Executive headteacher Richard Brown said: “This is always a thrilling day as young people collect their A-level results and then start planning life at university.
“Our sixth form is relatively small so each success means so much to me and the teachers at Urswick.
“This group of young people are a credit to themselves, their families and the school. They represent Hackney at its best.”
Deputy Mayor Anntoinette Bramble added: “Today was a very important day, and it was a privilege to share it with some of our students. I’d like to congratulate them and say a big thank you to our brilliant teachers and school staff, as well as the friends and family who have supported our pupils through such an anxious time.
“Whatever they do next, whether it’s university, an apprenticeship, or going into the world of work, I’d like to wish every one of them the very best of luck for the future.”
Mossbourne Community Academy Sixth Form is jubilant after 31 per cent of students achieved A*-A despite the falling number of top grades nationally.
Five students achieved a clean sweep of A*s, and a new ‘Oxbridge’ record has been set with twelve alumni heading off to either Oxford or Cambridge in October.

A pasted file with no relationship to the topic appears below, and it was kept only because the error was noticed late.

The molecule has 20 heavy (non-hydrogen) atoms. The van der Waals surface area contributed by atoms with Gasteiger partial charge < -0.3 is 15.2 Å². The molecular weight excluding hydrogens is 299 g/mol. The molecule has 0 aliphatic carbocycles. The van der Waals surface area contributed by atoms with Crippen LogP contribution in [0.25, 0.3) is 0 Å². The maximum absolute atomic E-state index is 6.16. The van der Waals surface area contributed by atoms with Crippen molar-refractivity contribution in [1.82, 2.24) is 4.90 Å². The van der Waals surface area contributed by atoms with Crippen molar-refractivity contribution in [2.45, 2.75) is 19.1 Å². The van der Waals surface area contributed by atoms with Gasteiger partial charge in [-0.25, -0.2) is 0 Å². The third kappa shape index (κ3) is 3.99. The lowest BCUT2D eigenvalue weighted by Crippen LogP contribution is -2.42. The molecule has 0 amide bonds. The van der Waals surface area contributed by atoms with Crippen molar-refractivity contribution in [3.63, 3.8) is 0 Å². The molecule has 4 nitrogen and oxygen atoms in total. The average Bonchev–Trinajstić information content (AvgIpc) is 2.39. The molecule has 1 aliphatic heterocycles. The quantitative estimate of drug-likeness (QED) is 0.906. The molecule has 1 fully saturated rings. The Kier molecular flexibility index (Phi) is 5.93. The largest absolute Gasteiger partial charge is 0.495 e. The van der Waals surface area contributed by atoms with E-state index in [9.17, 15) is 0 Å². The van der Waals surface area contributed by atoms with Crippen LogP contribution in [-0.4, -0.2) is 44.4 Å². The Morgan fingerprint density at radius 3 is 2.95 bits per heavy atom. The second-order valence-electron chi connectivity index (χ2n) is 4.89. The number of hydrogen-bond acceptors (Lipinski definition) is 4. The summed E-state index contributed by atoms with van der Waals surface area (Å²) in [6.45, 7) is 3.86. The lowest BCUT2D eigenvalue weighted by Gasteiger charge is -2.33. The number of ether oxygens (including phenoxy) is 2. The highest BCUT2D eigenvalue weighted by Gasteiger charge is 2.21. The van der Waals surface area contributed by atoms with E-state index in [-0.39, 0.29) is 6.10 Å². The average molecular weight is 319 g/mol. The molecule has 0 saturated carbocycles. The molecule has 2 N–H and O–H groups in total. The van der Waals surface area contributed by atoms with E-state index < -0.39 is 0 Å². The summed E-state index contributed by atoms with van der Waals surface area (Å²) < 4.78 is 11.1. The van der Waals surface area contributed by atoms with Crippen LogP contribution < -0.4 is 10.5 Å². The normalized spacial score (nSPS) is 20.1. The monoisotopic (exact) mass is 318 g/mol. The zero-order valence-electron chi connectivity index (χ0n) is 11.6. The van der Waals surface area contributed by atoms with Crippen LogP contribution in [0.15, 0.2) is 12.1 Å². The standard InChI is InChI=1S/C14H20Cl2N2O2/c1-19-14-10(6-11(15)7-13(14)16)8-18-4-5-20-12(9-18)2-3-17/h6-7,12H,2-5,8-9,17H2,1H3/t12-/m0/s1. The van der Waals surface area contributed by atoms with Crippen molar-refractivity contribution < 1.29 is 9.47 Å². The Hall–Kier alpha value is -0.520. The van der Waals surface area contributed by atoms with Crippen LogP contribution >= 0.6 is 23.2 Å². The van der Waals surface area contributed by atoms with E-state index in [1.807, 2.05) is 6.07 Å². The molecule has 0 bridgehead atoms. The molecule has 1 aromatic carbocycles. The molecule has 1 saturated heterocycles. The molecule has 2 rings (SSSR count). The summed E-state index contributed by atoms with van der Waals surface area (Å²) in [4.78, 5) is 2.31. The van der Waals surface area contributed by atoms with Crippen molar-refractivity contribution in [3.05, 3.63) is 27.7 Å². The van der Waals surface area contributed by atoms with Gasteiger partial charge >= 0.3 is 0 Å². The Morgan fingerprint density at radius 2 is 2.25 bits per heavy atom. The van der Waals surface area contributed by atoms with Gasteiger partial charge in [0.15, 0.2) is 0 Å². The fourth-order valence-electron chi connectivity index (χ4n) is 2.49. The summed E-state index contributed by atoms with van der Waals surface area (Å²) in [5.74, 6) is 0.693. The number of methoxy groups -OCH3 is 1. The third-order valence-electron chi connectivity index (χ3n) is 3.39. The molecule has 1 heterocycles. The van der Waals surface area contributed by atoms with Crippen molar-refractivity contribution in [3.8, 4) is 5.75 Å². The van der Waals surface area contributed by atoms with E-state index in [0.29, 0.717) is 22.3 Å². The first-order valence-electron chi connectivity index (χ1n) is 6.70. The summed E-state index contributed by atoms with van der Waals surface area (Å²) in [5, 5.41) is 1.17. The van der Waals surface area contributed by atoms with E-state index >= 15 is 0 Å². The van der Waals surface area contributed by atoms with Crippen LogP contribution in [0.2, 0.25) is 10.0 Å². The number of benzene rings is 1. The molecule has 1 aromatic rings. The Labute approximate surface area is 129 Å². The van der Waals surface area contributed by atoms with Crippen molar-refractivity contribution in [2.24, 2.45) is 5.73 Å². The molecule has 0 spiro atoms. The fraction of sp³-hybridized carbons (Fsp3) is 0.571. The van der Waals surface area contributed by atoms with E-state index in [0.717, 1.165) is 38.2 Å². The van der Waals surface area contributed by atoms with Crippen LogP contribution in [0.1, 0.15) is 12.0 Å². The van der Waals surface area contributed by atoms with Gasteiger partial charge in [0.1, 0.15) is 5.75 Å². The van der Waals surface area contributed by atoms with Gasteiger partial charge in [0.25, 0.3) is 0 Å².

A further five pupils will go on to learn medicine or veterinary studies, thanks to the academy’s Medical Bursary Programme, which offers pupils opportunities similar to those found in private education.
Sandra Karakas, 18, achieved three A*s and an A and has been accepted to study medicine at Edinburgh.
She said: “Mossbourne teachers have been so supportive and have helped a lot during the entire application process.
“The Medical Bursary Programme was a great opportunity and contributed significantly to my results. The experiences I gained were unique and helped me to successfully apply.”
Excel Uzoma-Ebere, 18, joined Mossbourne shortly after arriving in the UK from Nigeria in 2012 and has achieved three A*s, securing a place at the University of Cambridge.
Unlike her peers however, Excel will not be heading to university this October because her family is fighting to gain indefinite leave to remain in the UK.
Without citizenship status, Excel would be required to pay international student fees of around £17,000 a year, and that’s just for tuition.
But she remains optimistic, saying: “I’m confident that I will get my right to remain this year, once I have this I can go to university next year as a local student.